While the worst of the pandemic has subsided and extreme inflation levels have moderated, organizations now find themselves loaded up with significantly higher operating expenses. As described in the FORVIS’ 2023 State of the Nonprofit Sector Report, all nonprofit organizations are struggling with cost increases, with approximately 93% of surveyed organizations absorbing additional employee compensation expenses between 2022 and 2023.

While the industry has made notable efforts to increase resident service fees within the past year, we believe the surging population of prospective residents begs the question, “Have organizations done enough to improve or even maintain future financial performance as they prepare for growth?”

For a better perspective on future financial performance, organizations must look beyond next year’s budget cycle to determine long-term financial standing. We recommend organizations develop a dynamic financial model, reflecting budgeted performance for the next five to 10 years. The proforma should incorporate the results and plans developed for existing operations during the Financial Assessment process to include:

  • Assumptions for occupancy/utilization level adjustments
  • Assumptions for changes to service fees from private pay and key third-party payors
  • Assumptions for changes to estimated operating expenses, including salaries, benefits and other nonsalary operating expenses
  • Assumptions for estimated routine and strategic capital expenditures
  • Assumptions for projected required covenant ratios to ensure compliance is achieved

As organizations consider growth opportunities, a clear understanding of the expected financial performance of existing operations is vital. Without this knowledge, how can organizations know if future growth plans are better than the current state?

Considerations when planning for your financial future:

  • Will increases in your monthly/daily/entrance fees mitigate the impact of higher expenses?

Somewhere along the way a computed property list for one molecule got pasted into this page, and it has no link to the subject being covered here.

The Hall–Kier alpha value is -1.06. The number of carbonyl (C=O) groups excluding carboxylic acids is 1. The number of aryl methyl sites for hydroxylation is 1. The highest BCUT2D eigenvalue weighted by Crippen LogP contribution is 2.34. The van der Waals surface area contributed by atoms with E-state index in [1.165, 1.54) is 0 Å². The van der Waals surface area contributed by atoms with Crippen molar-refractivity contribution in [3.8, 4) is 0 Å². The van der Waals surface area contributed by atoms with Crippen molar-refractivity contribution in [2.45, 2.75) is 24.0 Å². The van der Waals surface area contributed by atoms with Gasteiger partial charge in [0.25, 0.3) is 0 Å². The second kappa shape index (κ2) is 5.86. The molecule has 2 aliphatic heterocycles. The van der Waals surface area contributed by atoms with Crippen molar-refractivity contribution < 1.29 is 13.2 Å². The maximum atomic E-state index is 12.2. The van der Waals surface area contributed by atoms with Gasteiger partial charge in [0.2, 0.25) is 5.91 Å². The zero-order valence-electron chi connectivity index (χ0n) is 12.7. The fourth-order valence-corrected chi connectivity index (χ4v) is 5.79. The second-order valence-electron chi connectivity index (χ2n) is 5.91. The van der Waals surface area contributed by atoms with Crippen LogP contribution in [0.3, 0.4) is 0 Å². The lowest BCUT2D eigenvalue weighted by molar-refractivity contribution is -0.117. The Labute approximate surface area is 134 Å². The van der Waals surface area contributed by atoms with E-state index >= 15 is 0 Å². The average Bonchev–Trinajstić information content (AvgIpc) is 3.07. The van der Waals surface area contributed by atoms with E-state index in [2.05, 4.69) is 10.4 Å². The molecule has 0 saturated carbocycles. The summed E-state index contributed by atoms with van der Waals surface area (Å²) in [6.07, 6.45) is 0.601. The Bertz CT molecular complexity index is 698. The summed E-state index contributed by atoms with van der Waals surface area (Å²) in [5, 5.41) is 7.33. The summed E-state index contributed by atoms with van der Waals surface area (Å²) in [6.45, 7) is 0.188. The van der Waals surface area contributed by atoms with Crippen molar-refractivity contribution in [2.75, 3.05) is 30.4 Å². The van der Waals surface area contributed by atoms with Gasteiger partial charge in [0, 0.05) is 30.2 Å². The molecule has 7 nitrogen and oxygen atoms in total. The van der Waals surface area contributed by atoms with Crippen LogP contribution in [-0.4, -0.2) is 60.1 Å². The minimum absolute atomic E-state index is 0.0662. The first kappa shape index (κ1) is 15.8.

• Will your operating margin increase or decrease in the coming years?
  • Will you rely on cash on hand to fund future operations?

Financial Impact of Growth

Based on the findings and assumptions from the first two phases of the process, organizations are now fully prepared to evaluate the financial impact of planned growth strategies. From our experience, organizations often evaluate multiple growth options, along the lines of the following example. Using the financial proforma developed during the process, in coordination with other members of your development team (including architect, marketing, banking and development firms), organizations can determine the impact of growth plans on operations, cash levels and existing covenant requirements.

Considerations when developing a growth strategy:

  • How will you determine if your growth strategy is financially beneficial?
  • What level of cash/liquidity will you need to develop and implement your growth strategy?
  • Is your growth strategy too expensive?

Final Thoughts

Ready or not, the senior living field is changing. As providers continue to operate in an environment with increasing consolidation, competition, regulatory and wage pressures; changes in care delivery, consumer preferences and staff expectations; and decreases in nursing length of stay and operating margins, it’s critical for management teams to evaluate long-term financial performance expectations and determine their organization’s ability to pursue growth initiatives.

This article is for general information purposes only and is not to be considered as legal advice. This information was written by qualified, experienced professionals at FORVIS, but applying this information to your particular situation requires careful consideration of your organization’s specific facts and circumstances. Consult a professional at FORVIS or legal counsel before acting on any matter covered in this update.

Latest Insights